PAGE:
- Uber will officially launch its Jump e-bike program in Melbourne on Wednesday morning at 6am.
- Users will be able to access the bikes using the Uber app.
- Jump e-bikes now operate in over 30 cities around the world.
- Visit Business Insider Australia's homepage for more stories.
Melbourne (and Australia more generally) has had a colourful history with bike sharing platforms – with many entrants to the market finding their product more likely to end up at the bottom of the Yarra River than ferrying customers where they need to go.
Rideshare giant Uber is the latest player trying to make a dent. The company has announced it will officially kick off its Jump electric bike service in Melbourne this Wednesday morning at 6am, with the release of 400 bikes into the hands of users of the Uber app.
The program will begin in the City of Melbourne, and will later roll out in Yarra and Port Phillip as part of a one-year viability trial.
To reserve a Jump bike, users can switch to the 'bikes' view in the Uber app to view nearby Jump bikes. At that point, they can either scan the QR code on the bike's handlebar, or book it directly through the app view, at which point it unlocks and is available for use. Each e-bike costs $1 to unlock and 30 cents per minute to operate.
Users are provided with a visible zone on the map within the Uber app where they're allowed to leave the Jump bike once they're done with it. If you dump it outside that zone, you may be liable for extra charges.
Melbourne residents may be having flashbacks to the heady days of 2017, when Singaporean dockless bike rental company oBike exploded in the market, leaving the distinctly yellow bikes strewn around the city in vast masses which made car traffic almost appealing by contrast.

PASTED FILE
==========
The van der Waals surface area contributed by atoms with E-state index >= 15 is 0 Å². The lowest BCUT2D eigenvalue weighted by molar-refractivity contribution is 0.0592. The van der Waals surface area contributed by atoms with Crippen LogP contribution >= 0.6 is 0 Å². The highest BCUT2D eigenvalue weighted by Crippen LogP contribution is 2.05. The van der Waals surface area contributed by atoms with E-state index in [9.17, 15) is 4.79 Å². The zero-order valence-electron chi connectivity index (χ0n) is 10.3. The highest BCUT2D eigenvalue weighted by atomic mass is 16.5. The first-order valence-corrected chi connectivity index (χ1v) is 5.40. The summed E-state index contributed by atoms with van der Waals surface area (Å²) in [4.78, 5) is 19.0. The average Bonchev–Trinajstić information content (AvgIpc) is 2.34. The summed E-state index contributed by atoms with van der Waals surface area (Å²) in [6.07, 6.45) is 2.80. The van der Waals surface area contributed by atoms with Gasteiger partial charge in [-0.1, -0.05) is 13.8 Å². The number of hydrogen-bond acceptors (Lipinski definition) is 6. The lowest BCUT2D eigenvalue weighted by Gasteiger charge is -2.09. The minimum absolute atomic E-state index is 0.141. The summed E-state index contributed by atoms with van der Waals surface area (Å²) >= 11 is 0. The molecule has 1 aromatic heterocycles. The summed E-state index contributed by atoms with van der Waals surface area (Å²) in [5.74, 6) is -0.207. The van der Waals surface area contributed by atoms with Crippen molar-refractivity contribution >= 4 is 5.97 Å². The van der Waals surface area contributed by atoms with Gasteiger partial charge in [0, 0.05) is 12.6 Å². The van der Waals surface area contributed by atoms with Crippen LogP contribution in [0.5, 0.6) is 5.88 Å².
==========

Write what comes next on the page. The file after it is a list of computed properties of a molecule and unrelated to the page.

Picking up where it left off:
Several other bike companies made entrances in cities across Australia, but fell out of favour when it became clear the business model was going to come into conflict with both local councils and – perhaps most importantly – common decency.
The difference this time is twofold. Firstly, Uber and Jump's more sophisticated platform and modest rollout will make tracking the bikes far easier. Secondly, the company is working closer with local councils to ensure the relationship is a healthier one.
“Our research shows Melburnians are increasingly looking to travel by bicycle and we need to support measures which help encourage this behaviour," City of Melbourne Councillor Nicholas Frances Gilley said in a statement. "The introduction of Jump bikes in our city offers another means by which more people will have access to cycling opportunities. We’re excited to see how Melburnians embrace these bikes as we plan to become the cycling capital of Australia.”
The e-bikes themselves, which use an electric motor to go faster with lower effort, are also of higher quality than some other past entrants. Jaison Hoernel, CEO of not-for-profit cycling enterprise Good Cycles, which will be providing the servicing for the Jump bikes, said they impressed his team.
“Jump is a great product. The bike is high quality and that’s something that really sets Jump apart from others. A lot of Good Cycles’ staff are bike nerds. We love riding nice bikes and love putting them in the hands of our customers,” Hoernel said in a statement.
Given it operates through the Uber app, which already has a substantial Melbourne install base, Jump will likely also make a smoother entrance into the market than some of its earlier competitors.
Jump now operates in over 30 cities around the world
Uber bought Jump, then an electric bike startup operating only in San Francisco and Washington DC, in 2018. At the time, the company cited the acquisition as “a significant part in the transition of Uber to a multi-modal platform.”
Since then, the service has also launched electric scooters in certain US and international markets, though Business Insider Australia understands there are no plans in the immediate future to bring scooters to Australia.